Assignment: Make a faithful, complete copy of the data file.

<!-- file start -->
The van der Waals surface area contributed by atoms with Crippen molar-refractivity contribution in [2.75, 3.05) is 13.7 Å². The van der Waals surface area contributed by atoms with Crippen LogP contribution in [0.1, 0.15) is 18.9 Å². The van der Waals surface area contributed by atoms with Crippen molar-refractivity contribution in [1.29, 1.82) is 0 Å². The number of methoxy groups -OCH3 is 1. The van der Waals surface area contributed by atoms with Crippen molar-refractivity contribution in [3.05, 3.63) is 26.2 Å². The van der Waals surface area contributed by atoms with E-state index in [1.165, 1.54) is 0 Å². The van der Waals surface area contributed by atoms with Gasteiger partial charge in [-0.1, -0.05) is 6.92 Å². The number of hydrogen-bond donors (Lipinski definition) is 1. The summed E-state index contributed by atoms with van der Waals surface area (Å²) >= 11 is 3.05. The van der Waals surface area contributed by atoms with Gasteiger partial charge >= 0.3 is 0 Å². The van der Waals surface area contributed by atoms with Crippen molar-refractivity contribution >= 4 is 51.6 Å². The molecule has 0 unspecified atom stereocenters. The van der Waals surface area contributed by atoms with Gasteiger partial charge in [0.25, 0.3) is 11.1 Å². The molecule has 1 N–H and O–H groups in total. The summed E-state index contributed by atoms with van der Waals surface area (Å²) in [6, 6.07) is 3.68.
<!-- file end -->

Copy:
The van der Waals surface area contributed by atoms with Crippen molar-refractivity contribution in [2.75, 3.05) is 13.7 Å². The van der Waals surface area contributed by atoms with Crippen LogP contribution in [0.1, 0.15) is 18.9 Å². The van der Waals surface area contributed by atoms with Crippen molar-refractivity contribution in [1.29, 1.82) is 0 Å². The number of methoxy groups -OCH3 is 1. The van der Waals surface area contributed by atoms with Crippen molar-refractivity contribution in [3.05, 3.63) is 26.2 Å². The van der Waals surface area contributed by atoms with E-state index in [1.165, 1.54) is 0 Å². The van der Waals surface area contributed by atoms with Gasteiger partial charge in [-0.1, -0.05) is 6.92 Å². The number of hydrogen-bond donors (Lipinski definition) is 1. The summed E-state index contributed by atoms with van der Waals surface area (Å²) >= 11 is 3.05. The van der Waals surface area contributed by atoms with Gasteiger partial charge >= 0.3 is 0 Å². The van der Waals surface area contributed by atoms with Crippen molar-refractivity contribution >= 4 is 51.6 Å². The molecule has 0 unspecified atom stereocenters. The van der Waals surface area contributed by atoms with Gasteiger partial charge in [0.25, 0.3) is 11.1 Å². The molecule has 1 N–H and O–H groups in total. The summed E-state index contributed by atoms with van der Waals surface area (Å²) in [6, 6.07) is 3.68.